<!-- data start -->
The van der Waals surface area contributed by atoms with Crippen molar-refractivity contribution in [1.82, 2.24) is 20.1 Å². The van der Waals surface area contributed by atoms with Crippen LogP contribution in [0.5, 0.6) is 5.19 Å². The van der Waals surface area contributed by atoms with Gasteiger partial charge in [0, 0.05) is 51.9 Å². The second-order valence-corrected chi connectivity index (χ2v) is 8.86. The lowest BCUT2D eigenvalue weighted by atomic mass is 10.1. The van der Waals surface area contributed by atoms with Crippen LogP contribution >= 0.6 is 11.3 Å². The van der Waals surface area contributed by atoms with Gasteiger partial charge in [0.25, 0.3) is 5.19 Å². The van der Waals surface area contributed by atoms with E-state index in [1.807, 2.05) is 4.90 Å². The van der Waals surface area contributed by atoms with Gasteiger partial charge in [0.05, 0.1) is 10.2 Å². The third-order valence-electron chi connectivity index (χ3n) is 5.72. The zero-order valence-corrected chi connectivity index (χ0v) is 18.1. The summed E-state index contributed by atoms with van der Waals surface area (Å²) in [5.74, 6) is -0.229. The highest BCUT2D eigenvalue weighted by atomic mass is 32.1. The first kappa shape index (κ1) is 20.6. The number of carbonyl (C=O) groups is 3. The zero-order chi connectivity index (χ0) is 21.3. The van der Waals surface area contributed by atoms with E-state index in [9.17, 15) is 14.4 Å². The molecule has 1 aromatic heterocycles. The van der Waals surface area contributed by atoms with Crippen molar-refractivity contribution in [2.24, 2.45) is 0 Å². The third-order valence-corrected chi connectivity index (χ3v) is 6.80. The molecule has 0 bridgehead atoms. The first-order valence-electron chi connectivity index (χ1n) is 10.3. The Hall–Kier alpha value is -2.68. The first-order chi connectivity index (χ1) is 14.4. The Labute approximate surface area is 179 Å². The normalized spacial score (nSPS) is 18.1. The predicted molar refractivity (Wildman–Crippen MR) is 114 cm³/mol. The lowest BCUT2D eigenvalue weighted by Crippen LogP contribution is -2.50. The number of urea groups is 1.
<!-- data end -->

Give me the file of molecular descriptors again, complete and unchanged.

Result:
The van der Waals surface area contributed by atoms with Crippen molar-refractivity contribution in [1.82, 2.24) is 20.1 Å². The van der Waals surface area contributed by atoms with Crippen LogP contribution in [0.5, 0.6) is 5.19 Å². The van der Waals surface area contributed by atoms with Gasteiger partial charge in [0, 0.05) is 51.9 Å². The second-order valence-corrected chi connectivity index (χ2v) is 8.86. The lowest BCUT2D eigenvalue weighted by atomic mass is 10.1. The van der Waals surface area contributed by atoms with Crippen LogP contribution >= 0.6 is 11.3 Å². The van der Waals surface area contributed by atoms with Gasteiger partial charge in [0.25, 0.3) is 5.19 Å². The van der Waals surface area contributed by atoms with E-state index in [1.807, 2.05) is 4.90 Å². The van der Waals surface area contributed by atoms with Gasteiger partial charge in [0.05, 0.1) is 10.2 Å². The third-order valence-electron chi connectivity index (χ3n) is 5.72. The zero-order valence-corrected chi connectivity index (χ0v) is 18.1. The summed E-state index contributed by atoms with van der Waals surface area (Å²) in [5.74, 6) is -0.229. The highest BCUT2D eigenvalue weighted by atomic mass is 32.1. The first kappa shape index (κ1) is 20.6. The number of carbonyl (C=O) groups is 3. The zero-order chi connectivity index (χ0) is 21.3. The van der Waals surface area contributed by atoms with E-state index in [9.17, 15) is 14.4 Å². The molecule has 1 aromatic heterocycles. The van der Waals surface area contributed by atoms with Crippen molar-refractivity contribution in [2.24, 2.45) is 0 Å². The third-order valence-corrected chi connectivity index (χ3v) is 6.80. The molecule has 0 bridgehead atoms. The first-order valence-electron chi connectivity index (χ1n) is 10.3. The Hall–Kier alpha value is -2.68. The first-order chi connectivity index (χ1) is 14.4. The Labute approximate surface area is 179 Å². The normalized spacial score (nSPS) is 18.1. The predicted molar refractivity (Wildman–Crippen MR) is 114 cm³/mol. The lowest BCUT2D eigenvalue weighted by Crippen LogP contribution is -2.50. The number of urea groups is 1.